Many families around the world have been gathering around the TV to do what I‘ve been doing… watching the 2012 summer Olympics unfold. Always full of high drama, comprised of both struggles and victories, the Olympics have proven to be an exciting form of entertainment.
I did some math the other day and figured that approximately one out of every 500,000 people has a chance of becoming an Olympic athlete. Translated, that means a whole lot of us will never see the inside of Olympic village. We will never be able to experience the thrill of victory or the agony of defeat in that forum. Through modern technology, however, we all have the opportunity to witness and be a part of the Olympic spirit.
I’ve often wondered what it is that drives an athlete to want to become an Olympian. What drives them to dedicate their young lives solely to this one
event? My answer came through an article I read on the Internet from a reporter who interviewed several Olympic athletes about this single-minded ambition. He reported that for the most part these athletes simply love their sport but, more than that, they loved the idea of reaching the pinnacle of success in that sport by doing it better than anyone else in the world.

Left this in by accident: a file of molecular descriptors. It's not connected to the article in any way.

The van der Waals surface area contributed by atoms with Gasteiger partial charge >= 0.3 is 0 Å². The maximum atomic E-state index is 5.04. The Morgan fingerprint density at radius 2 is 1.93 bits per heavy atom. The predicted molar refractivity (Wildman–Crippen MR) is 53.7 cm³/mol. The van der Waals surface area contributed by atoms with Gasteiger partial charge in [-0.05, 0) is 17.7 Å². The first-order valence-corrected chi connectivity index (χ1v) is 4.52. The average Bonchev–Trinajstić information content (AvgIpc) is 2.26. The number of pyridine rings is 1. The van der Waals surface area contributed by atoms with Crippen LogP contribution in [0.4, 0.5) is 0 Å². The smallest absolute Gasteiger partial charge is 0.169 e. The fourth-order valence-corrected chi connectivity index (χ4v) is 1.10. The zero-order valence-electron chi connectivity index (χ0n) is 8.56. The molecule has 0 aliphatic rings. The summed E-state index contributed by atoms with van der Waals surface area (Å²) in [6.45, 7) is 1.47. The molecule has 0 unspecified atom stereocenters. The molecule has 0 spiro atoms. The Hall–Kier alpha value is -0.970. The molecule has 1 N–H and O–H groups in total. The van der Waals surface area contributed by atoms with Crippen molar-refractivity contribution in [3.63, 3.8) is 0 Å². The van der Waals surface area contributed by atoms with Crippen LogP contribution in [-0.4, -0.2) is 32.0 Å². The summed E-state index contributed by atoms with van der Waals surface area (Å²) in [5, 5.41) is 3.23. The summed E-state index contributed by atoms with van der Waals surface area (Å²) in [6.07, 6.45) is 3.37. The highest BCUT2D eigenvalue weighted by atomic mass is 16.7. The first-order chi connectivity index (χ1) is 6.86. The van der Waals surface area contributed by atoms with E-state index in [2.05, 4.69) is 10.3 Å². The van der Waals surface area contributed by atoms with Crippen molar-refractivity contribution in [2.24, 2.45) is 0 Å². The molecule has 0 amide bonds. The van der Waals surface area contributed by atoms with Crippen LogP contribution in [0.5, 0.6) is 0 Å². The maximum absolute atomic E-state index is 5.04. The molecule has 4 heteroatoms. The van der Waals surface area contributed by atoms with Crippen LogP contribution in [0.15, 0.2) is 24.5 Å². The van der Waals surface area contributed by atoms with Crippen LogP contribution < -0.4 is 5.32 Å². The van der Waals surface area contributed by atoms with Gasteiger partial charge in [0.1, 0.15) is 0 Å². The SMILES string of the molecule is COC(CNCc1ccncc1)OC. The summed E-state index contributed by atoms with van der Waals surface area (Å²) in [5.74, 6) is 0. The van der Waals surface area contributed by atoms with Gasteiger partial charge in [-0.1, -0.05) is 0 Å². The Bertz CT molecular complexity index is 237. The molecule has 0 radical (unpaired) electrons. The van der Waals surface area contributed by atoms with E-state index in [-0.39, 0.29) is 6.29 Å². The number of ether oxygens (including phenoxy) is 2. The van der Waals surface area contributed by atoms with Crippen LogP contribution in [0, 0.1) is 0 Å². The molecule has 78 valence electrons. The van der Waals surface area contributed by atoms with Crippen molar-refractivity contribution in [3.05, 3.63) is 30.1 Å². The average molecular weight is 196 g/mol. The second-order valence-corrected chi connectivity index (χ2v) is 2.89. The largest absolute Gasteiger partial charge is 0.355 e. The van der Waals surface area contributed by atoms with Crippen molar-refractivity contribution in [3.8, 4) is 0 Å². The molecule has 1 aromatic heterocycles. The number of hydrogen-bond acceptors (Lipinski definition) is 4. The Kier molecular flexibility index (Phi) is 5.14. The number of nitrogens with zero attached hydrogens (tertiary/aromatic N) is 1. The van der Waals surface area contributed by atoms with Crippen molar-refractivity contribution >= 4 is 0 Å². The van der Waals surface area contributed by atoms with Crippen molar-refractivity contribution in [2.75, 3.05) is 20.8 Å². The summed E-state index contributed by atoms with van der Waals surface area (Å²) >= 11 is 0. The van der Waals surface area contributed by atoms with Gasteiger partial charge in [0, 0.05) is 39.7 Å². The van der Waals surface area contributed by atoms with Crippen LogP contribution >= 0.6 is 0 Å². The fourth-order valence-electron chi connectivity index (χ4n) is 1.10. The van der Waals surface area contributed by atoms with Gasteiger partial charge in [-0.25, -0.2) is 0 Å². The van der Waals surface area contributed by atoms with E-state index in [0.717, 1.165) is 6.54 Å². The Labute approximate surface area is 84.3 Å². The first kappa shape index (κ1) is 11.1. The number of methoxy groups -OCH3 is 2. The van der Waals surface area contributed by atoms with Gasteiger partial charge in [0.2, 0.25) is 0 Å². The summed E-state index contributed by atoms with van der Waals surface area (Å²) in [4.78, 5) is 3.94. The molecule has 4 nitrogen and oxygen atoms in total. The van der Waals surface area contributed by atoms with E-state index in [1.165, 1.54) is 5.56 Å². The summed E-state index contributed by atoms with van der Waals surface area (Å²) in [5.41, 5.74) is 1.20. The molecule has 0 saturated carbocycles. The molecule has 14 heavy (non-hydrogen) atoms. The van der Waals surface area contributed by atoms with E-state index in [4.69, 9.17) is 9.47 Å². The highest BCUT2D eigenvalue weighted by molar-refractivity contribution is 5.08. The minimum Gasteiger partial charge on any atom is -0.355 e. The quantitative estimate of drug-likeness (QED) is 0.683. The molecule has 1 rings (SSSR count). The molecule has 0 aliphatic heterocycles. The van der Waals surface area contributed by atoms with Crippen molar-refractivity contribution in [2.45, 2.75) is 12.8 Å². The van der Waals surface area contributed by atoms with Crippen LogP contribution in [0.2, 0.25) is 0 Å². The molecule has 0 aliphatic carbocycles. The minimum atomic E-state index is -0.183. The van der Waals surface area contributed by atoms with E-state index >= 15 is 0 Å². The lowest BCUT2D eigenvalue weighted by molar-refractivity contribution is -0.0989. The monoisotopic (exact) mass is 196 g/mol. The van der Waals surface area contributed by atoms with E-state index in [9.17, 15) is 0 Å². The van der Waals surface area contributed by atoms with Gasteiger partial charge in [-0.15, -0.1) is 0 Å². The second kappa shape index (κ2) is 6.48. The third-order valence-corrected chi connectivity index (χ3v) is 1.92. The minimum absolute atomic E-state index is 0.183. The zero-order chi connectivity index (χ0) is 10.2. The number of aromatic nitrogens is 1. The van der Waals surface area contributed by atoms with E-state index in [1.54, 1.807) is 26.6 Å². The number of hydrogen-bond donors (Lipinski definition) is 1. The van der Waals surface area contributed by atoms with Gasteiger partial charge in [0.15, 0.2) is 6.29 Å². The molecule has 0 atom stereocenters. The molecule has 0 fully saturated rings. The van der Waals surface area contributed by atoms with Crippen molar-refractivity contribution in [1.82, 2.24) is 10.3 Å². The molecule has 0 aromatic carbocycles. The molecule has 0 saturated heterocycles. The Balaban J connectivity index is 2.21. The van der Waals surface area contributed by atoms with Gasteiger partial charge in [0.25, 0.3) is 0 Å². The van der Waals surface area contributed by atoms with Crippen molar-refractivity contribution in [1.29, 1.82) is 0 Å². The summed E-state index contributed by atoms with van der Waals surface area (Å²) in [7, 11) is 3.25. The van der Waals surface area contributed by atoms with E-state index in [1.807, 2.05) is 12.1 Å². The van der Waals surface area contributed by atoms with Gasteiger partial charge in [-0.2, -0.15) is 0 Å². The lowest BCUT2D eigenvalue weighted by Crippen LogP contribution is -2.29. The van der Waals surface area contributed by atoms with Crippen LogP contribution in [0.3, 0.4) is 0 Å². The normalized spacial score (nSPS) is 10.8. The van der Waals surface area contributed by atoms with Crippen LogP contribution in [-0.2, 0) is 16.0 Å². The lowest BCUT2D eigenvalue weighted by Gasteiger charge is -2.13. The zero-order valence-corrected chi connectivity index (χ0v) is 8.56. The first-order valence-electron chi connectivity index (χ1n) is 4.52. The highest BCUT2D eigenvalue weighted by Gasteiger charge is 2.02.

Although every Olympian goes to the games to win, I think the Olympic Creed best captures the essence of the games:
“The most important thing in the Olympic Games is not to win but to take part, just as the most important thing in life is not the triumph but the struggle. The essential thing is not to have conquered but to have fought well.”
What that creed is saying is that the true spirit of the Olympics is when athletes are competing and giving their all regardless of the outcome.
What if we took this same philosophy, drive and ambition and applied it towards our family and relationships? Of course our goal is to win at home, but we need to understand that we are winning when we engage in the process of dealing with all the struggles and challenges and trying to do our best! As long as we play an active role in our families, then we will always be in contention for a medal. We need to stop beating ourselves up if our kids make mistakes or our marriage isn’t perfect, because as it states in the Olympic creed, “the most important thing in life is not the triumph but the struggle.”
We don’t grow from the victories; we hope to emerge from the struggles victorious. We can’t always control the actions of our spouse or children, but we can fight for them at all costs. We can make sure we are spending time with them, listening to them, loving them and caring about them as though our reward will be to stand at the podium and have a gold medal hung around our neck.
Becoming an Olympic athlete may be far from our reach, but living with the Olympic spirit in our heart for our family is within our grasp. There is a four year span between Olympic Games in which athletes train and prepare in their sport. Our families can’t afford to wait that long for us to participate. We need to jump in the game now and fight to win at home.
See you at the podium.